Australia’s largest supermarket operator plans to start wholesale food supply to over 700 existing Caltex convenience sites as part of the deal.
Group chief executive Brad Banducci said the deal was valuable from a customer perspective in the immediate to short term, given increased opportunities for fuel discounts and rewards.
But he said Woolworths still intends to pursue an IPO or sale of its petrol business as retaining it was not optimal for long-term success and the money released from exiting could be put to better use. The agreement comes two weeks after Woolworths cancelled the $1.8 billion sale of its petrol stations to BP after it was blocked by the competition watchdog.
“We just think we’re not the natural owner and others who are more global or looking at the trends are much better placed to operate it,” Banducci said on Thursday. “It still will be in partnership with us, so we think that there’s a lot of benefit there.”
Under the new agreement, Woolworths’ four cents-a-litre fuel discount will expand across 125 new Caltex sites, on top of 104 existing sites. Customers will also be able to earn points as part of Woolworths’ rewards program at more than 700 Caltex sites. Banducci said, regardless of whether Woolworths keeps or spins off its petrol offering the Caltex deal strengthens the business.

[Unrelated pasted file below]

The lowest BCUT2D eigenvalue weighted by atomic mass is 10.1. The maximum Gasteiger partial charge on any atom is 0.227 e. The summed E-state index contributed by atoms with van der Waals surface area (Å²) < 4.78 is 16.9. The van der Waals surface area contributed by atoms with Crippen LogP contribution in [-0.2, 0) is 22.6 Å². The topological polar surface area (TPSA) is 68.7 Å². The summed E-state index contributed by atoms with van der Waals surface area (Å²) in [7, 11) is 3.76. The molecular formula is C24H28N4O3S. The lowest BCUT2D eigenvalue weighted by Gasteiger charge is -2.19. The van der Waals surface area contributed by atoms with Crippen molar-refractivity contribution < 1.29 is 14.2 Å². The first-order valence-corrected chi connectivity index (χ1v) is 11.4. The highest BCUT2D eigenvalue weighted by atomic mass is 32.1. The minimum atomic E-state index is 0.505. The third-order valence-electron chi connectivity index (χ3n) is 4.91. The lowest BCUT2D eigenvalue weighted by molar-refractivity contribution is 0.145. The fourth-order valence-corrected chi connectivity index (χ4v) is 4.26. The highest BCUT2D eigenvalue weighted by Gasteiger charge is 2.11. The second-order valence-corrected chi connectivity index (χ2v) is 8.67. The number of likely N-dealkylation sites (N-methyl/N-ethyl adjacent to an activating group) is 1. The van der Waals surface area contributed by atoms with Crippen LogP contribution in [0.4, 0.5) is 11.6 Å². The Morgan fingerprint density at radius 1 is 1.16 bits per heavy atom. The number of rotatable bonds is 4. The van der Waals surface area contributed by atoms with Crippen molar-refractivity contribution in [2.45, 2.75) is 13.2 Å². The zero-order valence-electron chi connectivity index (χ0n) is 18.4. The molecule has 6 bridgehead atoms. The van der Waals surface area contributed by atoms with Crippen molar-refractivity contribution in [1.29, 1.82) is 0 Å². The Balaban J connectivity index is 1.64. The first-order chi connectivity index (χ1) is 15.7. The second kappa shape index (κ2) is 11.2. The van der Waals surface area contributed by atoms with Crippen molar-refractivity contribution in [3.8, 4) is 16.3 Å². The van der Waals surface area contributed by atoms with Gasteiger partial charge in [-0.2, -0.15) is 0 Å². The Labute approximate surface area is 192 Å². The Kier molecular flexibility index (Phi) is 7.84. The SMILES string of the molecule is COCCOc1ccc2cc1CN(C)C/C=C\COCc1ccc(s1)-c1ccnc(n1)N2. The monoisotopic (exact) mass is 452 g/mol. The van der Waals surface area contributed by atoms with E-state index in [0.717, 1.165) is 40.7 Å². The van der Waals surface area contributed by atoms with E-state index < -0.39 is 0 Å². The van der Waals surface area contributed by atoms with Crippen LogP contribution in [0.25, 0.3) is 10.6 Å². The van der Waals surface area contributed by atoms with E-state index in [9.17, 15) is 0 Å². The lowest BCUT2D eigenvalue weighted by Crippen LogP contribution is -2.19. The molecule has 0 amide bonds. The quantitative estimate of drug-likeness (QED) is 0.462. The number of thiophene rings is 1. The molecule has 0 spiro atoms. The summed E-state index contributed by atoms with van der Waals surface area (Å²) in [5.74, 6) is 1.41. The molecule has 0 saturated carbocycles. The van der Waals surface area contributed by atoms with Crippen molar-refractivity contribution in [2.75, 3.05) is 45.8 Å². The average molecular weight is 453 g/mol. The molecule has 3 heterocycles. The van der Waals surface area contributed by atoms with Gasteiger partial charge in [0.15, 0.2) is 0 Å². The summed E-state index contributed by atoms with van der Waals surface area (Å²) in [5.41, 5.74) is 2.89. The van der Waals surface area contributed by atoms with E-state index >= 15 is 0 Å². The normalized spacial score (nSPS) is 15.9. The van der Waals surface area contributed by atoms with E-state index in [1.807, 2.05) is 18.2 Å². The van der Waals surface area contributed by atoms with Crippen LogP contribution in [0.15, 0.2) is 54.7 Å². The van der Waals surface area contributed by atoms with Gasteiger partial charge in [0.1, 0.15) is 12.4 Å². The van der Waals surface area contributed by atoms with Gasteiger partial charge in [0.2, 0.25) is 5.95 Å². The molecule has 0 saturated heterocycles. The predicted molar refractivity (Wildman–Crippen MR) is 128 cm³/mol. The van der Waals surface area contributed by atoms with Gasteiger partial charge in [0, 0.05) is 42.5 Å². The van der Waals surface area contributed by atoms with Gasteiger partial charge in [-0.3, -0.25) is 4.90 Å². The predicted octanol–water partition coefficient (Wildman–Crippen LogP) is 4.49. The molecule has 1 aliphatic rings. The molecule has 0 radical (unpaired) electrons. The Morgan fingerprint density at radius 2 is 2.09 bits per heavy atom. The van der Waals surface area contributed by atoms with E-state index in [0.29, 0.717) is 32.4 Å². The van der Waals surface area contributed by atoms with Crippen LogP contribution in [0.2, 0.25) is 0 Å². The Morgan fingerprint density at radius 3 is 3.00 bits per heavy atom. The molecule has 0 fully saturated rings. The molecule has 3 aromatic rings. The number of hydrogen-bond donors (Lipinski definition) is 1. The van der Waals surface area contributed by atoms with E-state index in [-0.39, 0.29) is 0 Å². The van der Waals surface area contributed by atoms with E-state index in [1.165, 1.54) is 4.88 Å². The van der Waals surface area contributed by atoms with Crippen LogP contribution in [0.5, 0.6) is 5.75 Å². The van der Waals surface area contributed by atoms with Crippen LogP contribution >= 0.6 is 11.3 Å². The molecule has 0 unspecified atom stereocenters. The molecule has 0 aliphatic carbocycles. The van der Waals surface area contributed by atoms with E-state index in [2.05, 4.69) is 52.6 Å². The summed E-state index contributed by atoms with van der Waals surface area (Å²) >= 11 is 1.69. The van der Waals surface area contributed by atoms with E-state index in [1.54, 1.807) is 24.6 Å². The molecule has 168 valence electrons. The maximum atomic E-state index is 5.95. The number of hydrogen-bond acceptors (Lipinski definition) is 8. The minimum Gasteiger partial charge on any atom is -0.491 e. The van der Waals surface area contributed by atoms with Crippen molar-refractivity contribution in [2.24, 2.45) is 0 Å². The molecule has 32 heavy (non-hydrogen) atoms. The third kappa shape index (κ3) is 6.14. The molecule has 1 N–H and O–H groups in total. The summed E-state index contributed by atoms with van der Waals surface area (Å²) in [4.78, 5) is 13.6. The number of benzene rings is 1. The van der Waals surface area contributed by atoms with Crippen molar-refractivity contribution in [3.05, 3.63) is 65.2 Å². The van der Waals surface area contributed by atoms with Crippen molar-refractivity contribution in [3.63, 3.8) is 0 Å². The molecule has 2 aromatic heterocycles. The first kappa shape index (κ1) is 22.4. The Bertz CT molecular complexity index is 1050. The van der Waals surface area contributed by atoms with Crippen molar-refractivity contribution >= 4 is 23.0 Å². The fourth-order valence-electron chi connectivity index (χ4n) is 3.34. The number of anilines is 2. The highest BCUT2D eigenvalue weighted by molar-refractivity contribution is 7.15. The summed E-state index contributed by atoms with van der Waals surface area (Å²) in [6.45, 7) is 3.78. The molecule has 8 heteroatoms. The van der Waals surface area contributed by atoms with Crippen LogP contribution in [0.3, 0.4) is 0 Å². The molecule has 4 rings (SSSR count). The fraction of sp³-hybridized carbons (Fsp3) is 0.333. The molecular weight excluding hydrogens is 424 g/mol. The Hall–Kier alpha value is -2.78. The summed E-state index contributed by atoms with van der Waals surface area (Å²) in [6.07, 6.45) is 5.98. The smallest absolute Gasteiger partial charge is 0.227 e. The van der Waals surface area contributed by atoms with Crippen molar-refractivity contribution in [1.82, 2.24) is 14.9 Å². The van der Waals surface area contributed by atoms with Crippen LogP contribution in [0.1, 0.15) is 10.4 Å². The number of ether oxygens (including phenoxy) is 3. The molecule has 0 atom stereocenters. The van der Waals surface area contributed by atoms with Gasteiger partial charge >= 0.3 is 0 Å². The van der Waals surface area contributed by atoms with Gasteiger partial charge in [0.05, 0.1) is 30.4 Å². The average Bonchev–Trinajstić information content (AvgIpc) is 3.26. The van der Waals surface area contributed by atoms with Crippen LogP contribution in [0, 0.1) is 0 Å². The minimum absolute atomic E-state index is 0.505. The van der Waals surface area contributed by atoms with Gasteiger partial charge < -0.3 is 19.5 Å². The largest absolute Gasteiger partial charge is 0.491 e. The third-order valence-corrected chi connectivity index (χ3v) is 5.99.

“It is a plan B, obviously,” Banducci said. “We worked together with BP for well over a year-and-a-half to get that deal over the line and we remain disappointed on the announcements and decisions by the ACCC.”
The regulator’s refusal in December to greenlight the proposed deal boosted BP rival Caltex, which stood to lose a major fuel supply contract with Woolworths. Meanwhile, Woolworths and Caltex plan to co-create a convenience offering under the Metro banner in up to 250 Caltex sites over the next six years, with 50 sites planned over the next two years.